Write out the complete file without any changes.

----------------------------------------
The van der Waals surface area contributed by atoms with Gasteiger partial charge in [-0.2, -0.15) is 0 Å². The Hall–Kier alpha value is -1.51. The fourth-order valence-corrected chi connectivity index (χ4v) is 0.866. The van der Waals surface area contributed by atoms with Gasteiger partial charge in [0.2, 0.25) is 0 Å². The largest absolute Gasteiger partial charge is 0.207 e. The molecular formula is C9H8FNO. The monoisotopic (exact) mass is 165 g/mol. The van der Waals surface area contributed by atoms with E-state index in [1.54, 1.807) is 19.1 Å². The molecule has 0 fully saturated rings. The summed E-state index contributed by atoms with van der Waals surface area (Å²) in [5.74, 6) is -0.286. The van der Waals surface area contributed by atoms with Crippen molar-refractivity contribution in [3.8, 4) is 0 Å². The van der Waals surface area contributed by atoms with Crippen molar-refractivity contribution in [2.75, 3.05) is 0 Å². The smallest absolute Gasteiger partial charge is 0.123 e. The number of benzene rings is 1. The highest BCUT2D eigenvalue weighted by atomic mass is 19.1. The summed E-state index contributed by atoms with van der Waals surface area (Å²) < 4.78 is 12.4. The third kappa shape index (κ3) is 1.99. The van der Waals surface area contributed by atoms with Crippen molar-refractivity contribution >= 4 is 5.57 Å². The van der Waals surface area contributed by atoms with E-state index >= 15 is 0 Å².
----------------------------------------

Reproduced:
The van der Waals surface area contributed by atoms with Gasteiger partial charge in [-0.2, -0.15) is 0 Å². The Hall–Kier alpha value is -1.51. The fourth-order valence-corrected chi connectivity index (χ4v) is 0.866. The van der Waals surface area contributed by atoms with Gasteiger partial charge in [0.2, 0.25) is 0 Å². The largest absolute Gasteiger partial charge is 0.207 e. The molecular formula is C9H8FNO. The monoisotopic (exact) mass is 165 g/mol. The van der Waals surface area contributed by atoms with E-state index in [1.54, 1.807) is 19.1 Å². The molecule has 0 fully saturated rings. The summed E-state index contributed by atoms with van der Waals surface area (Å²) in [5.74, 6) is -0.286. The van der Waals surface area contributed by atoms with Crippen molar-refractivity contribution in [3.8, 4) is 0 Å². The van der Waals surface area contributed by atoms with Crippen molar-refractivity contribution in [2.75, 3.05) is 0 Å². The smallest absolute Gasteiger partial charge is 0.123 e. The number of benzene rings is 1. The highest BCUT2D eigenvalue weighted by atomic mass is 19.1. The summed E-state index contributed by atoms with van der Waals surface area (Å²) < 4.78 is 12.4. The third kappa shape index (κ3) is 1.99. The van der Waals surface area contributed by atoms with Crippen molar-refractivity contribution >= 4 is 5.57 Å². The van der Waals surface area contributed by atoms with E-state index >= 15 is 0 Å².